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Friday, July 19, 2013

Bike rider killed in collision with salmon cyclist


Pasadena bike rider killed in collision with salmon cyclist; 22nd cycling death in LA County this year


Now we have confirmation.

Last night I mentioned that rumors were circulating that a bike rider had died in Pasadena. This morning, the San Gabriel Valley Tribune confirmsthat a rider critically injured in a collision with a salmon cyclist has passed away.

The rider, publicly identified only as a 20-year old Pasadena man, was headed west on Mountain Street at Garfield Avenue around 6 pm Saturday when he was hit head-on by a 17-year old cyclist riding against traffic. According to the paper, the victim, who was not wearing a helmet, suffered a severe head injury when he hit his head on the pavement.

He was taken to Pasadena’s Huntington Hospital, where he died Sunday evening.

The other rider was uninjured.

It’s hard to imagine how this collision could have occurred on what appears to be a relatively quiet street. It’s possible that the riders may have been boxed in by passing cars, or both may have swerved in the same direction in a last-second attempt to avoid the collision. It’s also possible that the younger rider may have just rounded the corner from Garfield, not leaving enough time for either to react.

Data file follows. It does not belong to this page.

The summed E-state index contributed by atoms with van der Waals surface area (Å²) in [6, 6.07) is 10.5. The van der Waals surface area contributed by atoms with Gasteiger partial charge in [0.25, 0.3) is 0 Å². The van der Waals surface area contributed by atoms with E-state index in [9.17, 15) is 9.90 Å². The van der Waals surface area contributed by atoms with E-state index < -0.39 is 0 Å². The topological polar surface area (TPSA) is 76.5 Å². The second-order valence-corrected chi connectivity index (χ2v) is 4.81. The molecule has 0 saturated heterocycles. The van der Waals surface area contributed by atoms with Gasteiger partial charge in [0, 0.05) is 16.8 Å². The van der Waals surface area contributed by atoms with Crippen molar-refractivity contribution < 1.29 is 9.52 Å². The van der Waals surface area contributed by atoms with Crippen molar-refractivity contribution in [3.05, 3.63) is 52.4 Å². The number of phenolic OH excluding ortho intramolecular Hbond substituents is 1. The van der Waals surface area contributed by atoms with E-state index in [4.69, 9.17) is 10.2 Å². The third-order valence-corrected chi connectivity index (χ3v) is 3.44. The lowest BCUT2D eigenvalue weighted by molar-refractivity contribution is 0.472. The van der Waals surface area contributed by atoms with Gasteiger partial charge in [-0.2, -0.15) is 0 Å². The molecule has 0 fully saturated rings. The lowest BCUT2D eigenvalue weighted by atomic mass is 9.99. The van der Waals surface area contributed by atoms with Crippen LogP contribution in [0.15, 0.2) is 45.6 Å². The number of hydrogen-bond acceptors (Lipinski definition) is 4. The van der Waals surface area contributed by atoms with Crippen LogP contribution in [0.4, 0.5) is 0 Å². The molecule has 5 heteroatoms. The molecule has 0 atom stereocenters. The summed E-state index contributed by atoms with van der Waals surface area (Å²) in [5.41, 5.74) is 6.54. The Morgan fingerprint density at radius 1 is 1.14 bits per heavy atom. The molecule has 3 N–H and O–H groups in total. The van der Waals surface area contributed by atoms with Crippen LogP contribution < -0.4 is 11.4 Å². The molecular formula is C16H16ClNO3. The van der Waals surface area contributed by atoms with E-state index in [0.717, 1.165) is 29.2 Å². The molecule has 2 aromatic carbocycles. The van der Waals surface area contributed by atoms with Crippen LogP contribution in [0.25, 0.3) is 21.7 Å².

Or one or both riders may have just not been paying attention.

In this case, whether or not the victim was wearing a helmet matters, as this seems to have been exactly the sort of relatively slow-speed collision helmets are that designed to protect against.

However, as Caltech Bike Lab points out, one of the many problems with riding salmon is that it dramatically increases the force of any impact.

It’s simple physics that when two objects traveling in opposite directions collide, their speeds combine to create the force of impact. For instance, if these two riders were both traveling at 10 miles per hour, they would have struck with the same force as hitting a stationary object at 20 mph.

And if they were both riding at 20 mph, they would have hit with a combined force of 40 mph — a speed almost assured to result in serious injury. The fact that only one rider was injured suggests that they may have struck a glancing blow, rather than a full head-on crash.

Riding salmon also reduces reaction times, making a collision that much more likely.

Finally, there is the legal aspect. By riding against traffic, the younger rider was in clear violation of CVC 21650, which requires all vehicles to travel on the right side of the roadway, as well as CVC 21202, which requires bicyclists to ride as close as practicable to the right hand curb.

By riding on the wrong side of the road, the 17-year old cyclist could face serious criminal charges, including a possible homicide charge, for causing the death of the other rider.

As well as a lifetime of living with the fact that his carelessness killed another person.

This is 48th bicycling fatality in Southern California this year, and the 22nd in Los Angeles County, which compares with 24 and 23 for all of the last two years, respectively.

And it’s the second cycling death in Pasadena in less than 30 days, following the death of Phillip O’Neill near Caltech last month, which highlights the need for a comprehensive bike plan in the city.

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